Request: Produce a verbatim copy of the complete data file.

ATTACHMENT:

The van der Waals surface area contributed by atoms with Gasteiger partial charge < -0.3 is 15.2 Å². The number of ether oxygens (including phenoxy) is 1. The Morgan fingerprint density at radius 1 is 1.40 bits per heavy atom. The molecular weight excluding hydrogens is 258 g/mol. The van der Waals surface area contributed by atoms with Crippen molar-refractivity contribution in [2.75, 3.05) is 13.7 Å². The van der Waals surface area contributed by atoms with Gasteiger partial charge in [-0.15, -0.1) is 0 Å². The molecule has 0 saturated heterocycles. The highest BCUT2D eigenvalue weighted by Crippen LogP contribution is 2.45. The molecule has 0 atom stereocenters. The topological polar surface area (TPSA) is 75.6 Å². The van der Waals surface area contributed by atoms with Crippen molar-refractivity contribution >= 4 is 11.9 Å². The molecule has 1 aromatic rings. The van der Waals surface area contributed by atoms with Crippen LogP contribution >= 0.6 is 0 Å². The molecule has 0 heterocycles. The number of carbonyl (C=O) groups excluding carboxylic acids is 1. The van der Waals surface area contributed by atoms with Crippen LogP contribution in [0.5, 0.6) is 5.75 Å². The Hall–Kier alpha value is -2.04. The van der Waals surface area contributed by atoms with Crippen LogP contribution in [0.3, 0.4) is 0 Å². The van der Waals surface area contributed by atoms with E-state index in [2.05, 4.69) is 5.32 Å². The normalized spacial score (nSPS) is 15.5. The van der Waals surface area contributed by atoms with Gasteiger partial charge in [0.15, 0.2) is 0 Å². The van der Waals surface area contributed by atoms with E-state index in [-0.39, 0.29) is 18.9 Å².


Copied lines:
The van der Waals surface area contributed by atoms with Gasteiger partial charge < -0.3 is 15.2 Å². The number of ether oxygens (including phenoxy) is 1. The Morgan fingerprint density at radius 1 is 1.40 bits per heavy atom. The molecular weight excluding hydrogens is 258 g/mol. The van der Waals surface area contributed by atoms with Crippen molar-refractivity contribution in [2.75, 3.05) is 13.7 Å². The van der Waals surface area contributed by atoms with Gasteiger partial charge in [-0.15, -0.1) is 0 Å². The molecule has 0 saturated heterocycles. The highest BCUT2D eigenvalue weighted by Crippen LogP contribution is 2.45. The molecule has 0 atom stereocenters. The topological polar surface area (TPSA) is 75.6 Å². The van der Waals surface area contributed by atoms with Crippen molar-refractivity contribution >= 4 is 11.9 Å². The molecule has 1 aromatic rings. The van der Waals surface area contributed by atoms with Crippen LogP contribution >= 0.6 is 0 Å². The molecule has 0 heterocycles. The number of carbonyl (C=O) groups excluding carboxylic acids is 1. The van der Waals surface area contributed by atoms with Crippen LogP contribution in [0.5, 0.6) is 5.75 Å². The Hall–Kier alpha value is -2.04. The van der Waals surface area contributed by atoms with Crippen LogP contribution in [0.3, 0.4) is 0 Å². The van der Waals surface area contributed by atoms with E-state index in [2.05, 4.69) is 5.32 Å². The normalized spacial score (nSPS) is 15.5. The van der Waals surface area contributed by atoms with Gasteiger partial charge in [0.15, 0.2) is 0 Å². The van der Waals surface area contributed by atoms with E-state index in [-0.39, 0.29) is 18.9 Å².